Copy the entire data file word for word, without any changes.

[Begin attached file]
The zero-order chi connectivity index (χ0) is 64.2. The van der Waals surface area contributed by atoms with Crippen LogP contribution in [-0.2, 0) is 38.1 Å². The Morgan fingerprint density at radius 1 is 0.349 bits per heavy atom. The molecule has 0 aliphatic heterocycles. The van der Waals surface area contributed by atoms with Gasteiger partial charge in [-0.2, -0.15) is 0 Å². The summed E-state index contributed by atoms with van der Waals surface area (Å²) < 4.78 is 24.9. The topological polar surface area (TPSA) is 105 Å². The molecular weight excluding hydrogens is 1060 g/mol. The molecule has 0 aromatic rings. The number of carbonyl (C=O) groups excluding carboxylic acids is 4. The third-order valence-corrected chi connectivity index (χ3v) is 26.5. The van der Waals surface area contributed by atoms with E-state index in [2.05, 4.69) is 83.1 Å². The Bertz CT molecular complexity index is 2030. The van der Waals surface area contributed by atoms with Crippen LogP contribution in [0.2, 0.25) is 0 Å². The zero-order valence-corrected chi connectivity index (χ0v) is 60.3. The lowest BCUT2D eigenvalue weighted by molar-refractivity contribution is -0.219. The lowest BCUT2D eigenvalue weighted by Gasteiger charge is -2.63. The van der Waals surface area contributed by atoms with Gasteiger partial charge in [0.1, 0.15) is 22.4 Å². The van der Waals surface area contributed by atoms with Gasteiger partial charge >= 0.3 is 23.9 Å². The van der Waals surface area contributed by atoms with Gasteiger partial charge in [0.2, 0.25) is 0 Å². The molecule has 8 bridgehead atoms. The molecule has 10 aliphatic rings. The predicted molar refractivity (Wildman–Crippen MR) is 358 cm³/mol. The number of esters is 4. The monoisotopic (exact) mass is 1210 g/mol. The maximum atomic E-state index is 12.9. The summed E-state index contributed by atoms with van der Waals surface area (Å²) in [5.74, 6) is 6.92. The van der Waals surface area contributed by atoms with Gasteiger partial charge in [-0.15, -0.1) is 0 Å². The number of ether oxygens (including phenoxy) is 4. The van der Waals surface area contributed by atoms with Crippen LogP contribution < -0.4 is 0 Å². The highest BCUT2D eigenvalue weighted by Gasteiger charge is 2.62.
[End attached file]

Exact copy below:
The zero-order chi connectivity index (χ0) is 64.2. The van der Waals surface area contributed by atoms with Crippen LogP contribution in [-0.2, 0) is 38.1 Å². The Morgan fingerprint density at radius 1 is 0.349 bits per heavy atom. The molecule has 0 aliphatic heterocycles. The van der Waals surface area contributed by atoms with Gasteiger partial charge in [-0.2, -0.15) is 0 Å². The summed E-state index contributed by atoms with van der Waals surface area (Å²) < 4.78 is 24.9. The topological polar surface area (TPSA) is 105 Å². The molecular weight excluding hydrogens is 1060 g/mol. The molecule has 0 aromatic rings. The number of carbonyl (C=O) groups excluding carboxylic acids is 4. The third-order valence-corrected chi connectivity index (χ3v) is 26.5. The van der Waals surface area contributed by atoms with E-state index in [2.05, 4.69) is 83.1 Å². The Bertz CT molecular complexity index is 2030. The van der Waals surface area contributed by atoms with Crippen LogP contribution in [0.2, 0.25) is 0 Å². The zero-order valence-corrected chi connectivity index (χ0v) is 60.3. The lowest BCUT2D eigenvalue weighted by molar-refractivity contribution is -0.219. The lowest BCUT2D eigenvalue weighted by Gasteiger charge is -2.63. The van der Waals surface area contributed by atoms with Gasteiger partial charge in [0.1, 0.15) is 22.4 Å². The van der Waals surface area contributed by atoms with Gasteiger partial charge >= 0.3 is 23.9 Å². The van der Waals surface area contributed by atoms with Gasteiger partial charge in [0.2, 0.25) is 0 Å². The molecule has 8 bridgehead atoms. The molecule has 10 aliphatic rings. The predicted molar refractivity (Wildman–Crippen MR) is 358 cm³/mol. The number of esters is 4. The monoisotopic (exact) mass is 1210 g/mol. The maximum atomic E-state index is 12.9. The summed E-state index contributed by atoms with van der Waals surface area (Å²) in [5.74, 6) is 6.92. The van der Waals surface area contributed by atoms with Gasteiger partial charge in [-0.15, -0.1) is 0 Å². The number of ether oxygens (including phenoxy) is 4. The van der Waals surface area contributed by atoms with Crippen LogP contribution < -0.4 is 0 Å². The highest BCUT2D eigenvalue weighted by Gasteiger charge is 2.62.